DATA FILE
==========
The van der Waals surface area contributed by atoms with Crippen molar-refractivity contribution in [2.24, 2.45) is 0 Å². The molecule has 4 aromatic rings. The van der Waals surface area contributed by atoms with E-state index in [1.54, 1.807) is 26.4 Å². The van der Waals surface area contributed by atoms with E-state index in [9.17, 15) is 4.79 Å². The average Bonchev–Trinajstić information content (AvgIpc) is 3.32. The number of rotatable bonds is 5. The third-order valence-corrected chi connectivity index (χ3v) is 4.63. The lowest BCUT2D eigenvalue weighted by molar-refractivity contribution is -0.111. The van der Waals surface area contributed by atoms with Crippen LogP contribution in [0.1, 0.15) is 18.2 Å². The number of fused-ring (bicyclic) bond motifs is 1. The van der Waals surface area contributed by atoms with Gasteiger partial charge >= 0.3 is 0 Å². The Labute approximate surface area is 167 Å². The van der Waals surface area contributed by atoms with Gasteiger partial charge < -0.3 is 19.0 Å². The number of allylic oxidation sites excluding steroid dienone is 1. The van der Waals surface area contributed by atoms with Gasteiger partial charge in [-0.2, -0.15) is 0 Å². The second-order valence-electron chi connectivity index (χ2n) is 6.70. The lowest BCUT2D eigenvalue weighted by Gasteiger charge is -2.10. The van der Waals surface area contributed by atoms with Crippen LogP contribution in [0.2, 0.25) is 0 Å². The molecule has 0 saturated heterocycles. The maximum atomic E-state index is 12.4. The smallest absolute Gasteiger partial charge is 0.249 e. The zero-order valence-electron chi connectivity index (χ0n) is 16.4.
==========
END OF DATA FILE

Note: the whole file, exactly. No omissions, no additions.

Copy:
The van der Waals surface area contributed by atoms with Crippen molar-refractivity contribution in [2.24, 2.45) is 0 Å². The molecule has 4 aromatic rings. The van der Waals surface area contributed by atoms with E-state index in [1.54, 1.807) is 26.4 Å². The van der Waals surface area contributed by atoms with E-state index in [9.17, 15) is 4.79 Å². The average Bonchev–Trinajstić information content (AvgIpc) is 3.32. The number of rotatable bonds is 5. The third-order valence-corrected chi connectivity index (χ3v) is 4.63. The lowest BCUT2D eigenvalue weighted by molar-refractivity contribution is -0.111. The van der Waals surface area contributed by atoms with Crippen LogP contribution in [0.1, 0.15) is 18.2 Å². The number of fused-ring (bicyclic) bond motifs is 1. The van der Waals surface area contributed by atoms with Gasteiger partial charge >= 0.3 is 0 Å². The Labute approximate surface area is 167 Å². The van der Waals surface area contributed by atoms with Gasteiger partial charge < -0.3 is 19.0 Å². The number of allylic oxidation sites excluding steroid dienone is 1. The van der Waals surface area contributed by atoms with Gasteiger partial charge in [-0.2, -0.15) is 0 Å². The second-order valence-electron chi connectivity index (χ2n) is 6.70. The lowest BCUT2D eigenvalue weighted by Gasteiger charge is -2.10. The van der Waals surface area contributed by atoms with Crippen LogP contribution in [0.2, 0.25) is 0 Å². The molecule has 0 saturated heterocycles. The maximum atomic E-state index is 12.4. The smallest absolute Gasteiger partial charge is 0.249 e. The zero-order valence-electron chi connectivity index (χ0n) is 16.4.